The FBI warned parents of privacy and safety risks from children's toys connected to the internet. In an advisory posted on its website, the Federal Bureau of Investigation said that such toys may contain parts or capabilities such as microphones, cameras, GPS, data storage and speech recognition that may disclose personal information.
Normal conversation with a toy or in the surrounding environment may disclose a child's name, school, likes and dislikes and activities, the FBI said. "I think this is the first time the FBI has issued such warning," Tod Beardsley, director of research at cyber security firm Rapid7, said in a telephone interview.Read more
Elon Musk’s thoughts on artificial intelligence are pretty well known at this point. He famously compared work on AI to “summoning the demon,” and has warned time and time again that the technology poses an existential risk to humanity.
At a gathering of US governors this weekend, he repeated these sentiments, but also stressed something he says is even more important: that governments need to start regulating AI now. “I have exposure to the very cutting edge AI, and I think people should be really concerned about it,” Musk told attendees at the National Governors Association summer meeting on Saturday.Read more
The Trump administration on Tuesday removed Moscow-based Kaspersky Lab from two lists of approved vendors used by government agencies to purchase technology equipment, amid concerns the cyber security firm's products could be used by the Kremlin to gain entry into U.S. networks.
The delisting represents the most concrete action taken against Kaspersky following months of mounting suspicion among intelligence officials and lawmakers that the company may be too closely connected to hostile Russian intelligence agencies accused of cyber attacks on the United States.Read more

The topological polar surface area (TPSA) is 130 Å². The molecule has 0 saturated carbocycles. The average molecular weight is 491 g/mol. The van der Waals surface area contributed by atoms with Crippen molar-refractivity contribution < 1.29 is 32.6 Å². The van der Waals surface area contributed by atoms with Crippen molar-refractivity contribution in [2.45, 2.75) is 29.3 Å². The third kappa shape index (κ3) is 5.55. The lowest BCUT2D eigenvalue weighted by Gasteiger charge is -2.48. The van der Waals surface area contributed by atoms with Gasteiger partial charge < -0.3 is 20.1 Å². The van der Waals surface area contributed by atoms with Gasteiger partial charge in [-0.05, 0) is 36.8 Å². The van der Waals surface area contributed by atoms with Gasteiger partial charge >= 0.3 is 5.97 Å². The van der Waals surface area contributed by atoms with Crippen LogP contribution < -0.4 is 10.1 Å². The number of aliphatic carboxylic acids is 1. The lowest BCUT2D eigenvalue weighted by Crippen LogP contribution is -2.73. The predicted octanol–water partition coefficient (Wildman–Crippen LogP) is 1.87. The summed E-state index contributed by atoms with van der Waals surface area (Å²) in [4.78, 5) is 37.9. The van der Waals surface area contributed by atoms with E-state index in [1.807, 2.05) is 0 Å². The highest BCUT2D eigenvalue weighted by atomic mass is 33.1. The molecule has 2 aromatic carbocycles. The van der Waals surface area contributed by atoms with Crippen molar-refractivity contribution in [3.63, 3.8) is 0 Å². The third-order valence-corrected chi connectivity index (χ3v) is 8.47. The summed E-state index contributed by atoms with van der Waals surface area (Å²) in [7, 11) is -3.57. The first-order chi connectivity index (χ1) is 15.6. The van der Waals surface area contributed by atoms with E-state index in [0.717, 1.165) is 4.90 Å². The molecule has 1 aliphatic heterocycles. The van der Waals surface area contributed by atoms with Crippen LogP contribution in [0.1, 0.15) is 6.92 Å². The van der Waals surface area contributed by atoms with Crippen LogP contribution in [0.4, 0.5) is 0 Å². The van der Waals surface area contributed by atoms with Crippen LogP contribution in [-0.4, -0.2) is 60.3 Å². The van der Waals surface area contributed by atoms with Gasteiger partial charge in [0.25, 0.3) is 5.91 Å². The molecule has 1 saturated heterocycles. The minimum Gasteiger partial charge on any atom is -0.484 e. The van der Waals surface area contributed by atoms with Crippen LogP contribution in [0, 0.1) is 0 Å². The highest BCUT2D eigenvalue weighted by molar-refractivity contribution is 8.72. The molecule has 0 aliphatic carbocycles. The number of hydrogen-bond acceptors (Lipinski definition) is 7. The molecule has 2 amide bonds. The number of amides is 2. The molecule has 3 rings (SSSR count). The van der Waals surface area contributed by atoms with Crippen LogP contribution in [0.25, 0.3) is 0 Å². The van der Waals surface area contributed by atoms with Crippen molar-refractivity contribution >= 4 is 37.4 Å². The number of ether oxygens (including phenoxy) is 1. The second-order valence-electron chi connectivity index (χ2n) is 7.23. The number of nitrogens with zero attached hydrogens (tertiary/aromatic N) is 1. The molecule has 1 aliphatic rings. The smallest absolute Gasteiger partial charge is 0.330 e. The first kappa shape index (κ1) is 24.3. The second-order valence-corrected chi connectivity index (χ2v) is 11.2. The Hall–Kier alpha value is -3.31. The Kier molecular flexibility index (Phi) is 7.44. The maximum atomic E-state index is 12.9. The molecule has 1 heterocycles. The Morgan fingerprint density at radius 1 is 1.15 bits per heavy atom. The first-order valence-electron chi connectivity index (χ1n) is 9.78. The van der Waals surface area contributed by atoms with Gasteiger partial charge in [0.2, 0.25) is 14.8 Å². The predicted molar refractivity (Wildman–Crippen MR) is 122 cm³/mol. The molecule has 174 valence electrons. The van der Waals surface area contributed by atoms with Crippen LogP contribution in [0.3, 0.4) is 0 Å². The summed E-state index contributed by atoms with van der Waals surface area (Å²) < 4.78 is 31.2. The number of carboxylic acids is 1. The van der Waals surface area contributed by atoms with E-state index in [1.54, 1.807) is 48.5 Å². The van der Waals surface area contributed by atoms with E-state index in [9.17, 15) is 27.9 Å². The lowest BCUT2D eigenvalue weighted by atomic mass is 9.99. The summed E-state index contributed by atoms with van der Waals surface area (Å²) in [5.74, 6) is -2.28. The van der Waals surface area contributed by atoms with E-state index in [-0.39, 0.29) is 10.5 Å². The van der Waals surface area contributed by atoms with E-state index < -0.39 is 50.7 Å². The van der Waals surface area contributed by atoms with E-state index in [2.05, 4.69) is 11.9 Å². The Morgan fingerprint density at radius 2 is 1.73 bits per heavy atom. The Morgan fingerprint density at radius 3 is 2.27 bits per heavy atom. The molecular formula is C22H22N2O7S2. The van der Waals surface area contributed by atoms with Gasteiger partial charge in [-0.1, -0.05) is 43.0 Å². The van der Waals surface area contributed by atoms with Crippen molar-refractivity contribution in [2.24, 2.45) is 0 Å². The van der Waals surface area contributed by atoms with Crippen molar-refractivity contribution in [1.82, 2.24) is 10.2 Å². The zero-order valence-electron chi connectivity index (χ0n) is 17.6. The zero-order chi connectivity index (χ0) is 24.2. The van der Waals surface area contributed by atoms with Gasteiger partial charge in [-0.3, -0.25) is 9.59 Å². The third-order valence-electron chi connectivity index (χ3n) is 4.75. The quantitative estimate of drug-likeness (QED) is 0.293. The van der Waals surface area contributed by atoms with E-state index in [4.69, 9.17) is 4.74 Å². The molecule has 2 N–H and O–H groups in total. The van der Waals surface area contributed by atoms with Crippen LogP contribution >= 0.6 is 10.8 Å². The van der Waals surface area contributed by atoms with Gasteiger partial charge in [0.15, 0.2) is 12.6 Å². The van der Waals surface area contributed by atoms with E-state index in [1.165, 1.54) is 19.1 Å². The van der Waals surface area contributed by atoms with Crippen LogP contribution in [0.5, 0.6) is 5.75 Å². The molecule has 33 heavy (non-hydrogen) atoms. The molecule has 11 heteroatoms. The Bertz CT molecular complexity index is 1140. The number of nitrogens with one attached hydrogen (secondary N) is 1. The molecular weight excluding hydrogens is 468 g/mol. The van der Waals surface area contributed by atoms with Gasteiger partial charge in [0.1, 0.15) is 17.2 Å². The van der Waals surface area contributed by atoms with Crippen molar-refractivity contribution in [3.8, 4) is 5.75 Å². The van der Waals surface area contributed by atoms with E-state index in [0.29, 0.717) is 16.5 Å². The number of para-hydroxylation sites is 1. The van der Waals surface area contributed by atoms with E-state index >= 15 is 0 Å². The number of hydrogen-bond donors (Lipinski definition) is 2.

The chief executive of Russia's Kaspersky Lab says he's ready to have his company's source code examined by U.S. government officials to help dispel long-lingering suspicions about his company's ties to the Kremlin.
In an interview with The Associated Press at his Moscow headquarters, Eugene Kaspersky said Saturday that he's also ready to move part of his research work to the U.S. to help counter rumors that he said were first started more than two decades ago out of professional jealousy. "If the United States needs, we can disclose the source code," he said, adding that he was ready to testify before U.S. lawmakers as well.Read more
Windows Fall Creators Update will come with a hefty serving of security upgrades, made timely by the increasingly rampant cyberattacks targeting the platform these days.
Microsoft has revealed how the upcoming major update will level up Windows Defender Advanced Threat Protection, a Win 10 enterprise service that flags early signs of infection. Windows enterprise director Rob Lefferts said the upgrade will use data from Redmond's cloud-based services to create an AI anti-virus that will make ATP much better at preventing cyberattacks.Read more